22nd May 2019
Albert Royo
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Catalan Trial: Day 16 summary

Day 16 of the independence trial started at 10am with the testimony of Jaume Mestre, the man in charge of the Catalan government’s public information department under the Carles Puigdemont executive.

Catalan Trial: click here full details of those accused, the charges, and the accusers.

Catalonia’s public media corporation, the Corporació Catalana de Mitjans Audiovisuals (CCMA), designed the advertisement for the referendum campaign, the former government official told the Supreme Court.

Mestre added that he did not know whether it was for free or not, however.

Jaume Mestre
Jaume Mestre testifying in the Supreme Court on 13 March 2019.

According to Mestre, he did not ask the CCMA to design the ad campaign for the 1 October independence referendum, which featured diverging train tracks, contradicting the version given by the head of the corporation. He denied knowing how the CCMA ended up in charge of the project.

The official said he never had a meeting with the head of the corporation, Núria Llorach, about the referendum ad campaign. Yet, the prosecutor pointed out that Llorach had said the opposite in an earlier hearing.

ALSO READ: Catalan trial: controversy over ‘rebellion’ and violence

After answering ‘I don’t remember’ to several questions, the judge warned Mestre that giving false testimony in court could lead to criminal charges.

At the end of the official’s declaration, the prosecutor asked that Mestre be investigated for giving false testimony, which the judge said he would make a decision on once the trial is over.

Albert Royo testimony

Also on Wednesday morning, the role of Catalonia’s foreign affairs ministry during the independence bid came under scrutiny, with relevant former officials summoned as witnesses.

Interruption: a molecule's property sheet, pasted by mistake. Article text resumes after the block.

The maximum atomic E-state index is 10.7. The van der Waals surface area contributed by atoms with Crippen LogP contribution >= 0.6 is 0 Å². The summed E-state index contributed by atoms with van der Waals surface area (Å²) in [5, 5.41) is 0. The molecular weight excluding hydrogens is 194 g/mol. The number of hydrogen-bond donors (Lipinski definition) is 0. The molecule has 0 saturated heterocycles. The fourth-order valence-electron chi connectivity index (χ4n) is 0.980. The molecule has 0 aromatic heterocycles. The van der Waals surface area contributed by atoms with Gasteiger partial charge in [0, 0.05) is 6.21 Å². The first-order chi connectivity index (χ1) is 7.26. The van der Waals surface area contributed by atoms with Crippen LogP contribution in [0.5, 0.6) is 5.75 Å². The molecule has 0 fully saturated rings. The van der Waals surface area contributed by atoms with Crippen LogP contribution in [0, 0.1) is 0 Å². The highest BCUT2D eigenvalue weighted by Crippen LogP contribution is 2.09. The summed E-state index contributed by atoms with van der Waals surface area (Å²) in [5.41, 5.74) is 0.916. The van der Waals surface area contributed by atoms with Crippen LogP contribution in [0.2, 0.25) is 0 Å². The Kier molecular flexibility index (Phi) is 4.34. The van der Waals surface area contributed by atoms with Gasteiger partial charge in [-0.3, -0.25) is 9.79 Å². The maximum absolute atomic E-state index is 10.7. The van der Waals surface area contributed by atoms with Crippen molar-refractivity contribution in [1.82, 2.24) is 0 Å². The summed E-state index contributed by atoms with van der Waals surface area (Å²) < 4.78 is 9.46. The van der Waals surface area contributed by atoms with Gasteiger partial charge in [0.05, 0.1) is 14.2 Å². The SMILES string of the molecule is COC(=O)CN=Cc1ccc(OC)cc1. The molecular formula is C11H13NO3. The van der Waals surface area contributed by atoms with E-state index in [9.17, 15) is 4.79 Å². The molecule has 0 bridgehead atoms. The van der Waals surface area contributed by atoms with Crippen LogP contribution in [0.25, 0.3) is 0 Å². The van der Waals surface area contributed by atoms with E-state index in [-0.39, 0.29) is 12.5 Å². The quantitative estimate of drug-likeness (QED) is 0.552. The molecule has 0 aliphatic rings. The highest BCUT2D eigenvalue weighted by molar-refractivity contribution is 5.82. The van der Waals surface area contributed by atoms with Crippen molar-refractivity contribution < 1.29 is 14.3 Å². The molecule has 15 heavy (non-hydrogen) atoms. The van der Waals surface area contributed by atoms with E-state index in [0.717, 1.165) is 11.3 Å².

Albert Royo
Albert Royo testifying in the Supreme Court on 13 March 2019.

Albert Royo, the former head of the Public Diplomacy Council of Catalonia (DIPLOCAT), took the stand.

Amadeu Altafaj, the former representative of the Catalan government in Brussels, was also summoned to testfy.

Altafaj, however, under investigation in another referendum-related case, declined to testify and the court allowed him not to attend the courtroom.

Diplocat didn’t hire any international observers for the independence referendum, according to Albert Royo.

On the previous day’s proceedings (day 15) of the trial, prosecutors tried to prove the accusations of misuse of public funds against former Catalan government officials, in the dock for calling a vote on independence despite Spain’s opposition.

According to police reports, the Catalan administration paid217,656 euros to a team of international experts to oversee the vote on 1 October 2017.

ALSO READ: Carles Puigdemont to run in European election

Albert Royo denied that international experts who visited Catalonia during the independence crisis were hired to act as observers on referendum day, but rather, their role was to write a report on the political conflict between Catalonia and Spain starting from 2010.

He didn’t deny that Diplocat paid for their travel expenses and accommodation in Barcelona.

A public-private partnership aiming to improve the image of Catalonia abroad, Diplocat has repeatedly been criticised by Spanish unionist parties as a ‘propaganda tool’ for independence plans.

When the Spanish government took over Catalan institutions under Article 155, following a declaration of independence, one of its first decisions was to dismiss Royo and order the liquidation of Diplocat.

Last July, with pro-independence parties back in power, Diplocat was reactivated.

Albert Royo told prosecutors that Diplocat was independent from the Catalan government and only sporadically did it work together with government offices abroad.

He also stressed that the organisation always aimed for plurality when organising conferences and workshops, both in Catalonia and abroad, and reached out to both pro-independence and unionists groups.

Denying any involvement in preparations for the 1 October referendum, Royo stressed: ‘We only did our job: explaining the reality of Catalonia abroad. How come what we did in 2017 is seen as a crime due to the political situation, when we were already doing it in 2015 and 2016?’

ALSO READ: ‘Super unjust’ – Barça’s Piqué criticises Catalan trial

Summoned trial witnesses Paul Sinning and Helena Catt, two researchers who visited Catalonia during the referendum, notified they wouldn’t be attending the afternoon session of the trial on Wednesday. Instead, they are expected to give their testimony on 27 March.

As a result, there was no afternoon session in court today.

Catalan Trial: click here full details of those accused, the charges, and the accusers.

Click here for all articles and updates on the Catalan Trial

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